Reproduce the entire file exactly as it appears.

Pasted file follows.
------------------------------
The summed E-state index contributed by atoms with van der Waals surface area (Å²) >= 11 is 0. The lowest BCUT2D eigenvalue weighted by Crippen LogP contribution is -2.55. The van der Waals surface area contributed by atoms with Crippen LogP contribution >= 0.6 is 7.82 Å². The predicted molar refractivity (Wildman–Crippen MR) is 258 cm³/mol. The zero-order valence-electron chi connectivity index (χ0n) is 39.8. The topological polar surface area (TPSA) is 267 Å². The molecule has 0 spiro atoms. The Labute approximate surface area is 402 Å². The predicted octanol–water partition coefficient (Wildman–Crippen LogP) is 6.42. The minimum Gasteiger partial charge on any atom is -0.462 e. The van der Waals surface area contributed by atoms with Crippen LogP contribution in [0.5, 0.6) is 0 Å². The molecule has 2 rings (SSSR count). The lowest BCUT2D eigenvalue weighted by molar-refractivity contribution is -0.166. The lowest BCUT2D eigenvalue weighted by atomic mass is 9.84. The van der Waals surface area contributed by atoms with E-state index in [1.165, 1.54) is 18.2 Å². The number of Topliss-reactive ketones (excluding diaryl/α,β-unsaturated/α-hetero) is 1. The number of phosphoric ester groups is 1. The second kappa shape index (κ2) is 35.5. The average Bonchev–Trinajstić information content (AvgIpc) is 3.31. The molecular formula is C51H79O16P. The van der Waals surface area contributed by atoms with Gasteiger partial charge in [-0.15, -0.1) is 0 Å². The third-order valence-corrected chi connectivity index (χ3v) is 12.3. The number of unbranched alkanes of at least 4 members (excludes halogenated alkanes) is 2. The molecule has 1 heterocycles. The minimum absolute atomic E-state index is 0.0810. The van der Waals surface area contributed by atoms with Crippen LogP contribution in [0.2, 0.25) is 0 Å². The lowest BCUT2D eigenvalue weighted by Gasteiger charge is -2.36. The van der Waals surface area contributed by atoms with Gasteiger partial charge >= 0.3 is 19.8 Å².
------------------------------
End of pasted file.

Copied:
The summed E-state index contributed by atoms with van der Waals surface area (Å²) >= 11 is 0. The lowest BCUT2D eigenvalue weighted by Crippen LogP contribution is -2.55. The van der Waals surface area contributed by atoms with Crippen LogP contribution >= 0.6 is 7.82 Å². The predicted molar refractivity (Wildman–Crippen MR) is 258 cm³/mol. The zero-order valence-electron chi connectivity index (χ0n) is 39.8. The topological polar surface area (TPSA) is 267 Å². The molecule has 0 spiro atoms. The Labute approximate surface area is 402 Å². The predicted octanol–water partition coefficient (Wildman–Crippen LogP) is 6.42. The minimum Gasteiger partial charge on any atom is -0.462 e. The van der Waals surface area contributed by atoms with Crippen LogP contribution in [0.5, 0.6) is 0 Å². The molecule has 2 rings (SSSR count). The lowest BCUT2D eigenvalue weighted by molar-refractivity contribution is -0.166. The lowest BCUT2D eigenvalue weighted by atomic mass is 9.84. The van der Waals surface area contributed by atoms with E-state index in [1.165, 1.54) is 18.2 Å². The number of Topliss-reactive ketones (excluding diaryl/α,β-unsaturated/α-hetero) is 1. The number of phosphoric ester groups is 1. The second kappa shape index (κ2) is 35.5. The average Bonchev–Trinajstić information content (AvgIpc) is 3.31. The molecular formula is C51H79O16P. The van der Waals surface area contributed by atoms with Gasteiger partial charge in [-0.15, -0.1) is 0 Å². The third-order valence-corrected chi connectivity index (χ3v) is 12.3. The number of unbranched alkanes of at least 4 members (excludes halogenated alkanes) is 2. The molecule has 1 heterocycles. The minimum absolute atomic E-state index is 0.0810. The van der Waals surface area contributed by atoms with Crippen LogP contribution in [0.2, 0.25) is 0 Å². The lowest BCUT2D eigenvalue weighted by Gasteiger charge is -2.36. The van der Waals surface area contributed by atoms with Gasteiger partial charge >= 0.3 is 19.8 Å².